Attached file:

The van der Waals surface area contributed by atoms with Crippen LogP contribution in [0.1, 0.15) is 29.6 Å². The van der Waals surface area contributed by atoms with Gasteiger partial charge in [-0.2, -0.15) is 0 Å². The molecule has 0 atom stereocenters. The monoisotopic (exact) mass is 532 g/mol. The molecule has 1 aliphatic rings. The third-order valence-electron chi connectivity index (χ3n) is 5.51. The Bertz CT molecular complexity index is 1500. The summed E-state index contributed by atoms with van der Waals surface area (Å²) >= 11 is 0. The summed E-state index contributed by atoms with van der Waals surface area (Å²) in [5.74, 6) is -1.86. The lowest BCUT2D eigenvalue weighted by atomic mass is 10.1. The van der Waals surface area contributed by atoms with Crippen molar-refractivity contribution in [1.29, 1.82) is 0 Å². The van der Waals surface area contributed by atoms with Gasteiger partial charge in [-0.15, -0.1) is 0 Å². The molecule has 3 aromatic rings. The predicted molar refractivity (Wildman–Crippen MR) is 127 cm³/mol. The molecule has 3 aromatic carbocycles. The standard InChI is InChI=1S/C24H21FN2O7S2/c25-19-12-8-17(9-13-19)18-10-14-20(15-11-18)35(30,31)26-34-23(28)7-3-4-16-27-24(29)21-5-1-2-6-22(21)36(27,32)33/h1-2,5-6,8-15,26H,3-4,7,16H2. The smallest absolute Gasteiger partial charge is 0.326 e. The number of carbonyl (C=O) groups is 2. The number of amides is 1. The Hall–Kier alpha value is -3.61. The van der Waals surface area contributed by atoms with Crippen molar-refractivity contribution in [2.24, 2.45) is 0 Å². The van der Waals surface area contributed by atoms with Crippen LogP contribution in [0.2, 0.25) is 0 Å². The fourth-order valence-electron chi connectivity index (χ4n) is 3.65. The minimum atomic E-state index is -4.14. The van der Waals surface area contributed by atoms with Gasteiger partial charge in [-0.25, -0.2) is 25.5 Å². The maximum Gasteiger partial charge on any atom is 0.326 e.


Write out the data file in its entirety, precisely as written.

The van der Waals surface area contributed by atoms with Crippen LogP contribution in [0.1, 0.15) is 29.6 Å². The van der Waals surface area contributed by atoms with Gasteiger partial charge in [-0.2, -0.15) is 0 Å². The molecule has 0 atom stereocenters. The monoisotopic (exact) mass is 532 g/mol. The molecule has 1 aliphatic rings. The third-order valence-electron chi connectivity index (χ3n) is 5.51. The Bertz CT molecular complexity index is 1500. The summed E-state index contributed by atoms with van der Waals surface area (Å²) >= 11 is 0. The summed E-state index contributed by atoms with van der Waals surface area (Å²) in [5.74, 6) is -1.86. The lowest BCUT2D eigenvalue weighted by atomic mass is 10.1. The van der Waals surface area contributed by atoms with Crippen molar-refractivity contribution in [1.29, 1.82) is 0 Å². The van der Waals surface area contributed by atoms with Gasteiger partial charge in [-0.15, -0.1) is 0 Å². The molecule has 3 aromatic rings. The predicted molar refractivity (Wildman–Crippen MR) is 127 cm³/mol. The molecule has 3 aromatic carbocycles. The standard InChI is InChI=1S/C24H21FN2O7S2/c25-19-12-8-17(9-13-19)18-10-14-20(15-11-18)35(30,31)26-34-23(28)7-3-4-16-27-24(29)21-5-1-2-6-22(21)36(27,32)33/h1-2,5-6,8-15,26H,3-4,7,16H2. The smallest absolute Gasteiger partial charge is 0.326 e. The number of carbonyl (C=O) groups is 2. The number of amides is 1. The Hall–Kier alpha value is -3.61. The van der Waals surface area contributed by atoms with Crippen molar-refractivity contribution in [2.24, 2.45) is 0 Å². The van der Waals surface area contributed by atoms with Crippen LogP contribution in [0.2, 0.25) is 0 Å². The fourth-order valence-electron chi connectivity index (χ4n) is 3.65. The minimum atomic E-state index is -4.14. The van der Waals surface area contributed by atoms with Gasteiger partial charge in [-0.25, -0.2) is 25.5 Å². The maximum Gasteiger partial charge on any atom is 0.326 e.